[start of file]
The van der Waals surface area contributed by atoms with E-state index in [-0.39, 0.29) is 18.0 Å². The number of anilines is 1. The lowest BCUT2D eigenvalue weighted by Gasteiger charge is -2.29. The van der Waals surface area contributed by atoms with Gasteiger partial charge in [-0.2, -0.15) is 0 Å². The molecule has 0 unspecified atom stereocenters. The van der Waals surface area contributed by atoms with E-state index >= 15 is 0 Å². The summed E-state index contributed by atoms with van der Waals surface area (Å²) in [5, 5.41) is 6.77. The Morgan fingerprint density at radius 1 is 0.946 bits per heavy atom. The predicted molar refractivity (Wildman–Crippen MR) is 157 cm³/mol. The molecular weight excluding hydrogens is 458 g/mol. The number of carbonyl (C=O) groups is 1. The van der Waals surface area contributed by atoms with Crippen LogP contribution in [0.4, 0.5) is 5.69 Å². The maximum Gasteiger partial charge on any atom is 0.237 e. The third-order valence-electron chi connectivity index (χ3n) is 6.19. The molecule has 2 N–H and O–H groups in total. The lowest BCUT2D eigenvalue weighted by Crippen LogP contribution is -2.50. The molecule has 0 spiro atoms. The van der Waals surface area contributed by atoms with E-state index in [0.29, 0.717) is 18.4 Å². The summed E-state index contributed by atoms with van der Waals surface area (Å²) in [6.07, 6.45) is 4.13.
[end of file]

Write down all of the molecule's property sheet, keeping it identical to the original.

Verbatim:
The van der Waals surface area contributed by atoms with E-state index in [-0.39, 0.29) is 18.0 Å². The number of anilines is 1. The lowest BCUT2D eigenvalue weighted by Gasteiger charge is -2.29. The van der Waals surface area contributed by atoms with Gasteiger partial charge in [-0.2, -0.15) is 0 Å². The molecule has 0 unspecified atom stereocenters. The van der Waals surface area contributed by atoms with E-state index >= 15 is 0 Å². The summed E-state index contributed by atoms with van der Waals surface area (Å²) in [5, 5.41) is 6.77. The Morgan fingerprint density at radius 1 is 0.946 bits per heavy atom. The predicted molar refractivity (Wildman–Crippen MR) is 157 cm³/mol. The molecular weight excluding hydrogens is 458 g/mol. The number of carbonyl (C=O) groups is 1. The van der Waals surface area contributed by atoms with Crippen LogP contribution in [0.4, 0.5) is 5.69 Å². The maximum Gasteiger partial charge on any atom is 0.237 e. The third-order valence-electron chi connectivity index (χ3n) is 6.19. The molecule has 2 N–H and O–H groups in total. The lowest BCUT2D eigenvalue weighted by Crippen LogP contribution is -2.50. The molecule has 0 spiro atoms. The van der Waals surface area contributed by atoms with E-state index in [0.29, 0.717) is 18.4 Å². The summed E-state index contributed by atoms with van der Waals surface area (Å²) in [6.07, 6.45) is 4.13.